How is $\{1, x, x^2, x^3, …\}$ a basis for $L^2(-1, 1)$?

I have just read that $\{1, x, x^2, x^3, ...\}$ is a basis for $L^2(-1, 1)$...I don't get this. It seems like that set is a basis for the space of polynomials of degree up to infinity. I don't see how it can be a basis for all square integrable functions?

• Technical point: Is the interval closed or open? – Andrew D. Hwang Nov 15 '15 at 16:30
• As stated where I read it, it is open. – Riggs Nov 15 '15 at 17:14

In the setting of normed linear spaces, a basis spans a dense subspace. To say the monomials constitute a basis of $L^{2}[-1, 1]$ amounts to the assertion that for every function $f$ in $L^{2}[-1, 1]$, there exists a sequence $(p_{n})$ of polynomials such that $$\int_{-1}^{1} |f - p_{n}|^{2} \to 0.$$
The space of continuous functions on $[-1, 1]$ is dense (with respect to the $L^{2}$ norm) in $L^{2}[-1, 1]$ by Lusin's theorem, and the space of polynomials is dense with respect to the sup norm by the Weierstrass approximation theorem, hence dense with respect to the $L^{2}$ norm on $[-1, 1]$. A dense subspace of a dense subspace is a dense subspace, so the monomials are indeed a basis of $L^{2}[-1, 1]$.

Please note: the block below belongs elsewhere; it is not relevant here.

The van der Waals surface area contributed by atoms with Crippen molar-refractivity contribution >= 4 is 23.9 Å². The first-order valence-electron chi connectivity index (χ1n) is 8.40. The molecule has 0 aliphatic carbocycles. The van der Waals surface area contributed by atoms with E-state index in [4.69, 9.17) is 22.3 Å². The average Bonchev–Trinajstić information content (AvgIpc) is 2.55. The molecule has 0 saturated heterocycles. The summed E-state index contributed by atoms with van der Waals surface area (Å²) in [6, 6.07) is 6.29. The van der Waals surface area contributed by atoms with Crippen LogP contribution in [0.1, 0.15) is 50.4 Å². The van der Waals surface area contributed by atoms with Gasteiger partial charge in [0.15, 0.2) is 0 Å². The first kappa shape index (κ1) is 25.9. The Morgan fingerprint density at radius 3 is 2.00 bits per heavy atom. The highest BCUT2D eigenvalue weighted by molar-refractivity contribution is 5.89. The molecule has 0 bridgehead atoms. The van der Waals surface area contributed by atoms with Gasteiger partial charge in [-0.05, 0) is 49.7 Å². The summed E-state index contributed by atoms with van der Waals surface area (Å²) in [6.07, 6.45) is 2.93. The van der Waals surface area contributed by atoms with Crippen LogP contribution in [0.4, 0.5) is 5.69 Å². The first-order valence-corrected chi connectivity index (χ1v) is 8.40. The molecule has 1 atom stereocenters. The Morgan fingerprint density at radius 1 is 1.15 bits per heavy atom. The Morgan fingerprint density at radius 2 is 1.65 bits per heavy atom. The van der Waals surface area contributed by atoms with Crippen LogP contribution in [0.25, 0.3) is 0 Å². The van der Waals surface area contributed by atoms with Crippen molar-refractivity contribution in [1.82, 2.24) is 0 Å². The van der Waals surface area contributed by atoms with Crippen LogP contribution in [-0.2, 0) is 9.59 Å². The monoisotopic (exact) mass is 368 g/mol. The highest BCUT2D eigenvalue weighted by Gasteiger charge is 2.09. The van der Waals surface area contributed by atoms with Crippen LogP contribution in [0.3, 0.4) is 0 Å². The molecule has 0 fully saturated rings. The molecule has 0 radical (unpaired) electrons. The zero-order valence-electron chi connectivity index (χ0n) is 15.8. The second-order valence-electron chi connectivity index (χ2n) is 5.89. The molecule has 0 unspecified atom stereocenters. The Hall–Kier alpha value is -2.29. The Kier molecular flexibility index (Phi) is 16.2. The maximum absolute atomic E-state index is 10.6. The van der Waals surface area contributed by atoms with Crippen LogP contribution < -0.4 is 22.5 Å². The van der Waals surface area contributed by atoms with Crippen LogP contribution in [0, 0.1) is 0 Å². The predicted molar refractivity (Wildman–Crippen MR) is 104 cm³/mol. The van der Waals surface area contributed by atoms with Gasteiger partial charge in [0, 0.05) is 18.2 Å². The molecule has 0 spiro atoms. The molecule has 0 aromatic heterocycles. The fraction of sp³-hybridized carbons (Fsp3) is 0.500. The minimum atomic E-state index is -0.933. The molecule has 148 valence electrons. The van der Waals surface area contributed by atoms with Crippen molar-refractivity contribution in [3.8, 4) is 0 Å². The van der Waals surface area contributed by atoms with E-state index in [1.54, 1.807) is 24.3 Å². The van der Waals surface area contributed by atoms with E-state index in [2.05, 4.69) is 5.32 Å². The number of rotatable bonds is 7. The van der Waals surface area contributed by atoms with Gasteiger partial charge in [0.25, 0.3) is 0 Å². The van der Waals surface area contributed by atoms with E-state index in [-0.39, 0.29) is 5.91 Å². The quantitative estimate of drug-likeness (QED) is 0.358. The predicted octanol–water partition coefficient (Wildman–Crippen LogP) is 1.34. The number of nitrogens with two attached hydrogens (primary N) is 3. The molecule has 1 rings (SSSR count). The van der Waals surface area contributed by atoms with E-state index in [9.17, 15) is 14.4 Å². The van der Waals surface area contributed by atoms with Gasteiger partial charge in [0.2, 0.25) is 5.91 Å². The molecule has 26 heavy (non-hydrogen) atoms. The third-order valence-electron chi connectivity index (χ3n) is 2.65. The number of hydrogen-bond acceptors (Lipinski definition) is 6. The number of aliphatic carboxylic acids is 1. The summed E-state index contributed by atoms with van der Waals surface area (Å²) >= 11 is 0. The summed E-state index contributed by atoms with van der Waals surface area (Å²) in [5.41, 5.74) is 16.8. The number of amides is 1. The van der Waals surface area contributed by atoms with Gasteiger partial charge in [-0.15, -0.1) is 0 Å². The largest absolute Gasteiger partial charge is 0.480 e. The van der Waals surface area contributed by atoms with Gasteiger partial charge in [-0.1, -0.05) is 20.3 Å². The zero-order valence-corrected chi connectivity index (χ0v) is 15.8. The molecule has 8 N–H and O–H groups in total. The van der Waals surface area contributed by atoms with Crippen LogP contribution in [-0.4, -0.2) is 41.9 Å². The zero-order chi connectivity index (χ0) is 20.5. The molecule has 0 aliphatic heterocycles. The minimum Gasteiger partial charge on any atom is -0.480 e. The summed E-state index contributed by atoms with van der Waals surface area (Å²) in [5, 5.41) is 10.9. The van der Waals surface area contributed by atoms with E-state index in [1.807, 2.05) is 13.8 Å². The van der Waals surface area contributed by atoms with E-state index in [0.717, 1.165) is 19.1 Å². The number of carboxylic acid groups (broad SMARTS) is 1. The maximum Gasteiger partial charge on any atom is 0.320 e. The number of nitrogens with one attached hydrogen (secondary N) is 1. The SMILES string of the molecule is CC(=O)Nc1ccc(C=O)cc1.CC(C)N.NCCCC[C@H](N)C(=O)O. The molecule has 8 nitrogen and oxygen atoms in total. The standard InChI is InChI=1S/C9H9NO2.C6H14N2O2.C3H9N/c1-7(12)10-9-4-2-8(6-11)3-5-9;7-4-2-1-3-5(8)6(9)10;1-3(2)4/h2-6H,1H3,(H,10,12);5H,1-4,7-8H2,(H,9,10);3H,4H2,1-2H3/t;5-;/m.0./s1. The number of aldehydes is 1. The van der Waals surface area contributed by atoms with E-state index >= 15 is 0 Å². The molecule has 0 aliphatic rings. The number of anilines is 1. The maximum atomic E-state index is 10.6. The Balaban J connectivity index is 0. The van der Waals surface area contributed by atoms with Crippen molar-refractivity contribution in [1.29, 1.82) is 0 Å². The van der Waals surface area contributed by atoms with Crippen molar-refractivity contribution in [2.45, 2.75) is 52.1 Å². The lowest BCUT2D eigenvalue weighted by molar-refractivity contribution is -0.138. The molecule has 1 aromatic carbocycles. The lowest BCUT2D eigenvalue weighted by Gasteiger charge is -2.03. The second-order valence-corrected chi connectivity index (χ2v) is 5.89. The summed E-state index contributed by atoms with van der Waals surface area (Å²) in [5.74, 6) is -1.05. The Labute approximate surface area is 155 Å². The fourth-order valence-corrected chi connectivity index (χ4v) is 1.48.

If you did mean $L^{2}(-1, 1)$ (open interval), you can use the fact that the space of compactly supported functions in $L^{2}(-1, 1)$ is dense, then use the sketch of the preceding paragraph to see that polynomials are dense in the space of compactly supported $L^{2}$ functions.